Monday, March 26, 2012
Two Cackling Geese, right, along with a Greater White-fronted Goose
California—that land of opportunity and promise, if not the Promised Land.
Last week, in part to escape the stifling heat of northeast Ohio and in part to visit relatives, Susan and I headed west for some much-needed rest and relaxation. Being retired is not a job for sissies.
And did I mention California held potential for me to find three birds for my life list, catapulting me to the 600 mark for birds seen in North America without a trip to Alaska or on the ocean?
Beautiful Santa Barbara offered much this year—rain, fog, along with temperatures in the forties and fifties for example, the kinds of things we expect in northeast Ohio, not southern California.
But ya gotta love the people out there. Where else would you find a kid skateboarding on a remote, treacherous mountain road so steep and pock-marked that you’re afraid your car won’t make it?
I’m trying to be philosophical about this self-imposed goal to hit 600 life birds by mid April. For example, we went off the second day, having crapped out the first looking for the Cackling Goose, in search of the Varied Thrush, a bird more likely found further north, but reported in a nearby park. After a multi-hour, thorough hunt by three keen-eyed birders, we opted to pack it in at lunch time. At precisely the moment when the camera gear was out of sight, Susan alerted us to a Red-breasted Sapsucker—a bird not even on the radar for this search. ChaaChing! Number 598 in the bag, proving that even when the arrow misses the target it will still hit something. Something like that.
Western Winter Wrens livened the forests
The rest of the week was a grim reminder of how tough finding some birds can be. I thought the Cackling Goose would be a slam dunk. Not so. Nearing the end of our stay we decided to go back to where the Cackling Goose had been reported—on a local golf course, perfect habitat for geese. We scanned a burgeoning flock of Canada Geese and found several Greater White-fronted Geese—good birds but not what we were looking for.
About the time I opening my mouth to say, “Oh well,” Susan said, “Aaaawaitaminute! Look at that white ring at the base of the neck on the smaller birds!”
Sure enough! She found Number 599, eight of them in fact, mixed in with the Canadas. These were the Aleutian race of the Cackling Goose that we do not get here in the eastern parts of the country. Big score. High-fives all ‘round.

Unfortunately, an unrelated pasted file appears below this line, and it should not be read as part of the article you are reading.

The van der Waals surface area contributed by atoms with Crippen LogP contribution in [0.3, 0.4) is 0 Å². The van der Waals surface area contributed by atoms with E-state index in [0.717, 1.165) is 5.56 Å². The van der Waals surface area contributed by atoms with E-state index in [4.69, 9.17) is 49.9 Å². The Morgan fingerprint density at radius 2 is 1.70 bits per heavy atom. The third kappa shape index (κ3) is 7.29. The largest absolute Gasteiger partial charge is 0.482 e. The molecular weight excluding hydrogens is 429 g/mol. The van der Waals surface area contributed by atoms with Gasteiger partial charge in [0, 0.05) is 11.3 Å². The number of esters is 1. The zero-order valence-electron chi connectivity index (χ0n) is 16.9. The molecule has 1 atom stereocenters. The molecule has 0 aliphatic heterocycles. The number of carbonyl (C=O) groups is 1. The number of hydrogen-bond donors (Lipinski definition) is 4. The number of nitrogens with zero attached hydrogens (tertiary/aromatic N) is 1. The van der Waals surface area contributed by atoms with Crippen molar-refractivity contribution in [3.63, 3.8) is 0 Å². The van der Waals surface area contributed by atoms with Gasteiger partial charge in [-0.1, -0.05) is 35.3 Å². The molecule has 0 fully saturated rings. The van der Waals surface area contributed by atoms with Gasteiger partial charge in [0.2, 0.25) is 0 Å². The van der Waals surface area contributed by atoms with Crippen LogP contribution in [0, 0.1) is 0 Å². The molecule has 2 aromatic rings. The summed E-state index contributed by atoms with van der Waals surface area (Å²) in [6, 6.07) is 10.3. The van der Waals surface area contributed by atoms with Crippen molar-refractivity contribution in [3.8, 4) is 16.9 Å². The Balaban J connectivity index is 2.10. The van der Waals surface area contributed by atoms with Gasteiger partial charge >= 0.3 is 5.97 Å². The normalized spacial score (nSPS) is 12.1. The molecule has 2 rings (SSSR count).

White-tailed Kite is always a welcome diversion
Now, with three weeks left, the search continues. Early spring arrivals might be the key. The car has a full tank of gas, camera gear is packed, backpack loaded with a change of underwear in case it’s more than a week-long chase. I’m pumped!
Stay tuned, folks. And thanks for your support.
Wednesday, March 14, 2012
A quite uncommon-in-March Common Redpoll
If nothing else, birding provides a never-ending supply of surprises. As we anticipate and chase spring birds at this time of the year, you can imagine my shock (while on the way to the coffee pot for a refill) this morning when I glanced at the feeder and saw two prime Arctic winter birds.
I could hardly believe my eyes. There sat two (count ‘em, two!) Common Redpolls. This is a species that shows up in our area on rare occasions in the depths of winter. Only once in more than 11 years at this address have we had redpolls.
After losing a brief wrestling match with Susan over the “table” binoculars, I ran for the camera. Fortunately the birds sat still long enough for a portrait shot, then were off.
Where did they come from and where were they going? The latter is easier to answer: The far reaches of Canada, totally unconcerned about the brief thrills they provided.
Saturday, March 03, 2012
It was a loud, resonant rattling; an almost wooden tonal quality honk. As author David Sibley describes it, a rolling bugle sound. My first thought was that I was about to take a spot between the dead deer and the two squashed raccoons along Ohio Route 95 in Wayne County. I was birding the Funk Bottoms Wildlife Area in hopes of finding the elusive Cackling Goose (or geese) recently reported in the area.
Yesterday I contacted birder Su Snyder who knows the area as well as anyone. She said she’d not seen the geese, however, there were plenty of birds in the area … Okay, that was incentive enough. I was off.
So, there I was, shivering in the 34 degrees, snow swirling all around, wind dancing with my anemometer to the tune of 40 miles per hour in gusts, in the middle of the highway because there was no place else to stand and now some truck driver wants me to move? Couldn’t he see I was laden with binoculars, spotting scope and camera? Some people!
I looked in the direction of honking and saw nothing. Then I looked up. Four Sandhill Cranes, landing gear extended, were right over my head! Fortunately, no one was there to see me fumbling with my binoculars trying to take a photo, realizing that in my excitement I’d grabbed the wrong gadget, then stumbling to get out of the road in case a truck did come along, nearly strangle myself with the multitude of straps around my neck, trying to stop laughing long enough to make a photo. Birding ain’t for sissies.
I avoided stepping on the already flat raccoon and managed to get the spotting scope into a secure spot. The cranes (Were they laughing?) circled and landed in a huge flock of Northern Pintail ducks about 200 yards away. The ducks exploded in a roiling dark cloud and burst of high-pitched whiney quacking.
Then my world went black! Oh shit, I’d forgotten to take the lens cap off. Probably the first time I’ve ever done that trick. Right.
Two of the four cranes took off about as quickly as they landed. The other pair danced around a bit and also left, heading north, into the snowy afternoon.
I was left with the deafening silence created by hundreds of Tundra Swans and thousands of ducks.